Date of Award
Open Access Thesis
Master of Public Health (MPH)
School of Public Health
Michael B. Bracken
Background: Past studies have reported conflicting results regarding the association between acetaminophen use during pregnancy and the risk of developing childhood asthma.
Objectives: To perform an updated review on past studies investigating the association between prenatal acetaminophen use and the risk of developing asthma within the first ten years of life.
Methods: A systematic review and meta-analysis was conducted using PubMed search (1950-December 1, 2011) to identify studies that investigated the association between intrauterine exposure to acetaminophen and childhood asthma. Inclusion criteria consisted of a study design restricted to prospective cohort studies, primary exposure of acetaminophen intake during pregnancy, and primary outcome of physician-diagnosed asthma or a combination of two of the following indicators of asthma (use of asthma medication, hospitalization due to asthmatic symptoms, wheezing, and ER visits due to wheezing). Study quality was assessed and data was extracted by one reviewer. An inverse variance fixed-effects model was used, and adjusted odds ratio was calculated to compare effect sizes of studies.
Results: The review comprised of six studies: two studies assessed physician-diagnosed asthma among children under the age of 2 years and four studies ascertained asthma outcome between the ages 2 and 10 years. The overall pooled estimate calculated from all six studies was 1.12 (95%CI: 1.03, 1.22). Children whose asthma status was recorded before the age of 2 had an overall pooled aOR of 1.18 [95%CI:1.13,1.23] while children between the ages of 2 and 10 years had a pooled aOR of 1.13[95%CI:1.01, 1.26]. For studies that did a follow-up among children under the age of 2 years, subgroup analyses of acetaminophen exposure during different stages of pregnancy displayed consistent statistically significant associations between prenatal acetaminophen use and childhood asthma. The subgroup analysis of different stages of pregnancy for studies that reported asthma outcome among children older than 2 years of age showed that risk of childhood asthma was only associated with intrauterine exposure to acetaminophen during the later stages of pregnancy (aOR[95%CI]: 1.23[1.08, 1.42]). There was not enough information to verify a dose-response relationship.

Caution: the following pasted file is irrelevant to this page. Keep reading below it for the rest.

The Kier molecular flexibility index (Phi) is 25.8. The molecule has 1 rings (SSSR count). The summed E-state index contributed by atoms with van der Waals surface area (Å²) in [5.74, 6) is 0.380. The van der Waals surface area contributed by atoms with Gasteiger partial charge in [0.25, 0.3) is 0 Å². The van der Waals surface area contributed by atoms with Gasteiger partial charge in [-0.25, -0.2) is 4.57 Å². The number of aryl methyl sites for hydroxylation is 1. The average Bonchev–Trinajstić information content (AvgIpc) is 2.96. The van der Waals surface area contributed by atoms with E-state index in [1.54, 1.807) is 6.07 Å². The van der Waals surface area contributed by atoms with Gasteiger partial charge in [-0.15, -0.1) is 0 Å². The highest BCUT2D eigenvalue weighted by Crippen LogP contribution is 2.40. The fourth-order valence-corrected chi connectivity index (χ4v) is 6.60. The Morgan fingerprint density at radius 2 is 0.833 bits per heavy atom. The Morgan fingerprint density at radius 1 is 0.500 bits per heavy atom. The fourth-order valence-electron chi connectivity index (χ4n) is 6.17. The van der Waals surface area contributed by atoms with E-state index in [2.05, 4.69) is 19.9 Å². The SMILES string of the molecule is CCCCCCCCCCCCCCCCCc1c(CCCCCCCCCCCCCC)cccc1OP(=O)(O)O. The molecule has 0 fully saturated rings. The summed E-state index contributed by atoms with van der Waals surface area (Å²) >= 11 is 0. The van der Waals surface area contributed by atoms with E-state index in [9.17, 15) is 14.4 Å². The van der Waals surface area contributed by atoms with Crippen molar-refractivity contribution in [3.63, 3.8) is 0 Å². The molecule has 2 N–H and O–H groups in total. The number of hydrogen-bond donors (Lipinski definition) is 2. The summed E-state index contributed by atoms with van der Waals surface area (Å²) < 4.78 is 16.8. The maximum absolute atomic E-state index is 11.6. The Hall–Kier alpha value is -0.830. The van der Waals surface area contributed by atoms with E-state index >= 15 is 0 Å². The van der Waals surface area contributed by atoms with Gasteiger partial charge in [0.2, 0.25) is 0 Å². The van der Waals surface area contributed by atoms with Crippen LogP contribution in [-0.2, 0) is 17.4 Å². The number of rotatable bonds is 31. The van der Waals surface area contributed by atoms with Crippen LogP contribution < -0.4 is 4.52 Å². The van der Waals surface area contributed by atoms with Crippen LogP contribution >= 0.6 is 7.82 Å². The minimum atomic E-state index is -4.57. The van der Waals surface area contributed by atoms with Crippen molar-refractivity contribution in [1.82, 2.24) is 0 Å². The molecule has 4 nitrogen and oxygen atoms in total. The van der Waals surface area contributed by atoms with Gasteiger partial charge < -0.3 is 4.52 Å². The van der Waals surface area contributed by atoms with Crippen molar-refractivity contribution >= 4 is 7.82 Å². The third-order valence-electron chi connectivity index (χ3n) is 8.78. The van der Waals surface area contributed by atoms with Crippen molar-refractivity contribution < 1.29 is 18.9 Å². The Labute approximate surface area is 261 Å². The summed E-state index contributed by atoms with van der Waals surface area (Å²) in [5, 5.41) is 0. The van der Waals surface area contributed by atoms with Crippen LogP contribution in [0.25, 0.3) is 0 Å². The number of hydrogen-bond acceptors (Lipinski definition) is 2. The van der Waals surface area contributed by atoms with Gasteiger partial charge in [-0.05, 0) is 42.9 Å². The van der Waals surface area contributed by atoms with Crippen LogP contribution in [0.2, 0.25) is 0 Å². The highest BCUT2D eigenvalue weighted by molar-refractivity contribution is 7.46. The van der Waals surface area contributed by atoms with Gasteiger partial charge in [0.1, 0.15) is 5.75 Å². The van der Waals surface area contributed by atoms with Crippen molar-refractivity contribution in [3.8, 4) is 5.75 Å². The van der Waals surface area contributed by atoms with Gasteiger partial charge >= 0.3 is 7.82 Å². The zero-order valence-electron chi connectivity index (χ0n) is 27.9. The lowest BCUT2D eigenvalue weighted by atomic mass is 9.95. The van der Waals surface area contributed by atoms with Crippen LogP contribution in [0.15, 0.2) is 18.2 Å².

Conclusions: The findings support a modest association of exposure to prenatal acetaminophen use with childhood asthma development. By reviewing only prospective studies, we established temporality, thus further strengthening our hypothesis that acetaminophen use during pregnancy causes an increased risk of childhood asthma. Further studies need to be conducted to confirm this association, and specify the dose, frequency and trimester use of acetaminophen.
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Fujii-Rios, Hanae, "Intrauterine Exposure To Acetaminophen (paracetamol) And Childhood Asthma: Systematic Review And Meta-Analysis" (2012). Public Health Theses. 1094.
This Article is Open Access